where all the energies are in Joules, the beam radius is in cm and wavelengths are in micrometers. Assuming that both strobe and probe energies are about 10 mJ in say 1 ns, the strobe wavelength is 10 μm and the probe wavelength is 1 μm. Assume furthermore distance of 100 m and the lens diameter 15 cm (w˜0.4 cm). Note that 10 mJ is just about equal to the saturation energy. The enhancement factor is then of the order of E˜15.
In the preferred embodiment 10 mJ pulses at required decent repetition rate are obtained using regenerative amplifiers produced by Positive Light, Santa Clara, Calif.
The estimated minimal detectable concentration is calculated below. We define the minimum change of absorption that we can detect as Amin=αminL, where α is absorption coefficient and L is the length of focus of the strobe laser or the size of outgasing cloud whichever is smaller
Assuming that the frequency is 1 kHz and acquisition time is 0.1 s, and the collection efficiency is 1%. For the pulses of Amin˜10−7 or for the 10 cm path we obtain αmin=10−8. Assuming that the cross-section of the absorbent is σ=10−18 cm2 the minimum detectable concentration is 10−10 cm−1. This is better than 1 ppb.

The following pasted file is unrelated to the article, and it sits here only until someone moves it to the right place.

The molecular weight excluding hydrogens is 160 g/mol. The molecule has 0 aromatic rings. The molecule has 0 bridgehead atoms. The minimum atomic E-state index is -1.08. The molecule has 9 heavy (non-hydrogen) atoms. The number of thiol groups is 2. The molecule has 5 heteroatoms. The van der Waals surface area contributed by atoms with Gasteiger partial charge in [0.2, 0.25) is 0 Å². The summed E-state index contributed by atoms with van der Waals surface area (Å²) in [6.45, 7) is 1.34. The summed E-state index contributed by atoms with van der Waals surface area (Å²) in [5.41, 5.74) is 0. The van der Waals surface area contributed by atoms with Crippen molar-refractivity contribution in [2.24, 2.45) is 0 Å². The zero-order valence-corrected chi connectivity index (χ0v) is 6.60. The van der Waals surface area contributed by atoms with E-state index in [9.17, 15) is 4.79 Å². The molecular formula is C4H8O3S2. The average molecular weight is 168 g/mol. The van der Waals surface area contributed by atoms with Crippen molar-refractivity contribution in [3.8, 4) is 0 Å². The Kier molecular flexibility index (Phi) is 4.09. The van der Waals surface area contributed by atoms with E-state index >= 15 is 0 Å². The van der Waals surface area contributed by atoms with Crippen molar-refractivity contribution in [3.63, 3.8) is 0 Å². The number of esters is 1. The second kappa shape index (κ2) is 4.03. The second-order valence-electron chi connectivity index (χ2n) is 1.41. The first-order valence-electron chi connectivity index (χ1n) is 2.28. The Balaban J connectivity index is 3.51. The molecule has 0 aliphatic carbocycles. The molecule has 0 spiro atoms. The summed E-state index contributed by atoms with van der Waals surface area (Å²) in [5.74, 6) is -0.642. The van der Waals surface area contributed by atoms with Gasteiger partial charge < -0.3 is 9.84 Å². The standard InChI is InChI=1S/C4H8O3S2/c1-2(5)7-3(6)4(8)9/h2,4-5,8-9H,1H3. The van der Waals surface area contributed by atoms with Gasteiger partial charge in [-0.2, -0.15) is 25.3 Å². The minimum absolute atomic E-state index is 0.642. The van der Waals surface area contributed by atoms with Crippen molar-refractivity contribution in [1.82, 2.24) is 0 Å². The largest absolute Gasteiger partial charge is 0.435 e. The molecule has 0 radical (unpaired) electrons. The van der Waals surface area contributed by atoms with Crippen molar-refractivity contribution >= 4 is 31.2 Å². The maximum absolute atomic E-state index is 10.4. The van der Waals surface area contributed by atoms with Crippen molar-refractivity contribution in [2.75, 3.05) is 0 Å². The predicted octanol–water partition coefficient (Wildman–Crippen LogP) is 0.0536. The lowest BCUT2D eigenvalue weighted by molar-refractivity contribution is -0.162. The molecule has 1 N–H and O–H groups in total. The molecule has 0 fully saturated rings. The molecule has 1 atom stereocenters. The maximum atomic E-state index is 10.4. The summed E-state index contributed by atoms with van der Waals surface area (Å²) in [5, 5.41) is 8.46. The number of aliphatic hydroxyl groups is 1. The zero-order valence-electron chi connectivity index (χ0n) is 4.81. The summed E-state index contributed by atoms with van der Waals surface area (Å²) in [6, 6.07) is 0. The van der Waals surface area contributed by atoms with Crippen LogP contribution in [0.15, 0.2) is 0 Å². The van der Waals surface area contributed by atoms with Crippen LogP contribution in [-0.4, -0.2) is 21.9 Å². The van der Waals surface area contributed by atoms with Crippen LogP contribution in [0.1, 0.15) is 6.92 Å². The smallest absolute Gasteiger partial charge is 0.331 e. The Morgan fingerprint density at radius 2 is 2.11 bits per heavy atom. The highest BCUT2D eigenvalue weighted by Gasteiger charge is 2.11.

Even better accuracy in concentration detection can be achieved if the pulse sequence 110–115, shown in
A schematic diagram to obtain a high power tuneable light strobe source covering whole mid-IR range is shown in
Mode locked Yb doped fiber laser 124 consists of a gain element (Yb doped fiber) and an electro-optic modulator. The role of electro-optic modulator is to provide timing for when the mode locked pulse is generated. The pulse length of the mode-locked laser is of the order of a few picoseconds and the wavelength is 1060 nm. An Yb-doped fiber amplifier 125 boosts the power of mode locked pulses to 10 W average power.
The OPO 120 converts the 1060 nm radiation into the tunable radiation in the 1700–2800 nm ranges. It consists of the PPZS crystal placed into optical cavity.
The mode locked Er doped fiber laser 126 consists of gain element (Yb doped fiber) and electro-optic modulator. The role of electro-optic modulator is to provide timing for when the mode locked pulse is generated. The pulse length of the mode-locked laser is of the order of a few picoseconds and the wavelength is 1550 nm. An Er-doped fiber amplifier 127 that boosts the power of mode locked pulses to 10 W average power.
The clock 128 synchronizes the pulses of both Er and Yb lasers.